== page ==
As there is nothing more dull than relentless positivity, I thought I’d share with you a recent failure of mine. Of course, like most of my failures the dreaded sourdough was involved, but this time I was at least prepared for the experiment to go a bit wrong.
I’ve been nailing traditional white, sourdough loaves recently with weekly practice and, with it being Easter I thought I’d set myself a challenge. I would eschew the traditional use of fast action yeast and play the long game.
My first clue that this might be a bit of a nightmare was a lack of clear and concise instructions by anyone I knew or had heard of. I messaged Duncan from Thoughtful Bread and asked him for guidance on ratios of starter to flour. He’d never tried it before but gave his best guess and I went on my merry way. I Googled around, found one recipe here that most people used a base and tweaked so it seemed like a good start.
I thought I’d start the first 12hr prove using wholemeal bread flour… Because I’d forgotten to go and buy more white flour. You can see why this may have started off poorly. After mixing the starter with milk and flour it was left overnight to do it’s thing. Next morning I had something that looked like it had grown, so far so good. I mixed with my 2 year old Christmas mincemeat, more flour and butter and left to rise again.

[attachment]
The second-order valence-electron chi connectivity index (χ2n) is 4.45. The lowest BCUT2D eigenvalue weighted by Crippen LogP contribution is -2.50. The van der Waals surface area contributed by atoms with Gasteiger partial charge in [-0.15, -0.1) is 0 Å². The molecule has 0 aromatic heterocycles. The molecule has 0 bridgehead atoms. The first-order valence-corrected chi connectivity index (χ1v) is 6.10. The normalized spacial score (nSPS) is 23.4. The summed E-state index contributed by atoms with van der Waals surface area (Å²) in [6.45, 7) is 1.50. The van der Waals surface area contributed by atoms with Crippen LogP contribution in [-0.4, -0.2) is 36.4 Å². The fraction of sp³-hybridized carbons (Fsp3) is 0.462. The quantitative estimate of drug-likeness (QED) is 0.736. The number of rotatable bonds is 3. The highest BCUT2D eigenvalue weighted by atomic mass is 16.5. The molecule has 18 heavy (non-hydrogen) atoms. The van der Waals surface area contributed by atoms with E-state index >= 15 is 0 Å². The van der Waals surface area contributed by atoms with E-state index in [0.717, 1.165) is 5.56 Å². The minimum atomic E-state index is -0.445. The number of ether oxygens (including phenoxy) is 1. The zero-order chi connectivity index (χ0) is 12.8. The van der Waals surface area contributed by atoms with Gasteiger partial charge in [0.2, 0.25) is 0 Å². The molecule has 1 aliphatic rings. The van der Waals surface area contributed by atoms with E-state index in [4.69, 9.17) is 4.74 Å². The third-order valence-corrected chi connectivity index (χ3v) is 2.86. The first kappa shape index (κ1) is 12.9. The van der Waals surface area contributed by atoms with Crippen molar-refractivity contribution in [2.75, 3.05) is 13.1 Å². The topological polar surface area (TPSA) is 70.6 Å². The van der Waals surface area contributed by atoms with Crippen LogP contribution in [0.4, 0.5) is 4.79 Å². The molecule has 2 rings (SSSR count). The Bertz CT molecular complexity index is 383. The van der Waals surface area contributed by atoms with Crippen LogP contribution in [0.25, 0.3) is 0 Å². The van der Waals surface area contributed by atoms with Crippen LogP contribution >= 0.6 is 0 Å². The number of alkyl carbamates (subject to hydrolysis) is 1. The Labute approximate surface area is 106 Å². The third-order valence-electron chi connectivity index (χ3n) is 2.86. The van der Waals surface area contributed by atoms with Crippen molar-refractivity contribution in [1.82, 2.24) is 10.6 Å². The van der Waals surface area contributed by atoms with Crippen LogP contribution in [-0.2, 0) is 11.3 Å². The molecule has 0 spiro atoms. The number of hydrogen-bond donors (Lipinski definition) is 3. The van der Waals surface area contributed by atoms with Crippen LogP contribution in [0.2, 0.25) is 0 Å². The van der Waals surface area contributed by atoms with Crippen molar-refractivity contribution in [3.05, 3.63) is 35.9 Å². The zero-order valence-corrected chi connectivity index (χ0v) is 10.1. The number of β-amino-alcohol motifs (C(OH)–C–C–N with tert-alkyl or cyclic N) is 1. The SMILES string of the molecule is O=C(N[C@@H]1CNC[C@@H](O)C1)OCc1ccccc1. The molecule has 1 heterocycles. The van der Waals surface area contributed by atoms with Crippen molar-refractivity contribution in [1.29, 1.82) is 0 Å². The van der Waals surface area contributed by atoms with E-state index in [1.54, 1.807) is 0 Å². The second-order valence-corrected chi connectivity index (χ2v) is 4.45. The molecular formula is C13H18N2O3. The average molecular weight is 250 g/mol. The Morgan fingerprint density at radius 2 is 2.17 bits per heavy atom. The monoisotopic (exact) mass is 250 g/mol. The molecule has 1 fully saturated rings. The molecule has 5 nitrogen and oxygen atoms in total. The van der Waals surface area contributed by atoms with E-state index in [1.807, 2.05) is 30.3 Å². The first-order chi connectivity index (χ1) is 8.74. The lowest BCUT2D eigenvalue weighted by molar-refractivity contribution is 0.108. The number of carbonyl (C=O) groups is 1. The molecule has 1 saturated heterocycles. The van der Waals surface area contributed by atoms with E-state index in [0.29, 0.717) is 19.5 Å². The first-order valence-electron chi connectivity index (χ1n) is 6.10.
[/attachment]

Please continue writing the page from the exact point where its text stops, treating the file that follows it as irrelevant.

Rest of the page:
It didn’t seem to be doing much, I wacked it in the Kitchen Aid to knead as the dough was so wet, I was warned by the recipe it would be so soldiered on. I was then instructed to “form” the dough balls. I did my best but the structural integrity of the buns had been compromised, no amount of adding flour was helping. I left them to rise but noted they seemed to just be getting wider.
Coming back to them they were resembling more hockey pucks than fluffy buns but I persevered, diligently adding my crosses as tradition dictates and bunging them in the oven.
Well after half an hour at 210 as instructed I had gooey, flat discs. After another 15 minutes I had burnt, gooey, flat discs. Brilliant.
I glazed them anyway in case, miraculously it made a difference (it didn’t) and took a deep sigh. When cutting them open, they were still wet but I tried a piece and actually, taste wise, not bad. The boozy fruit and the tangy dough worked well together, it’s just a shame overall they ended up… Well… Crap.
You live and learn!
Thanks Chris for summing up the whole experience in one picture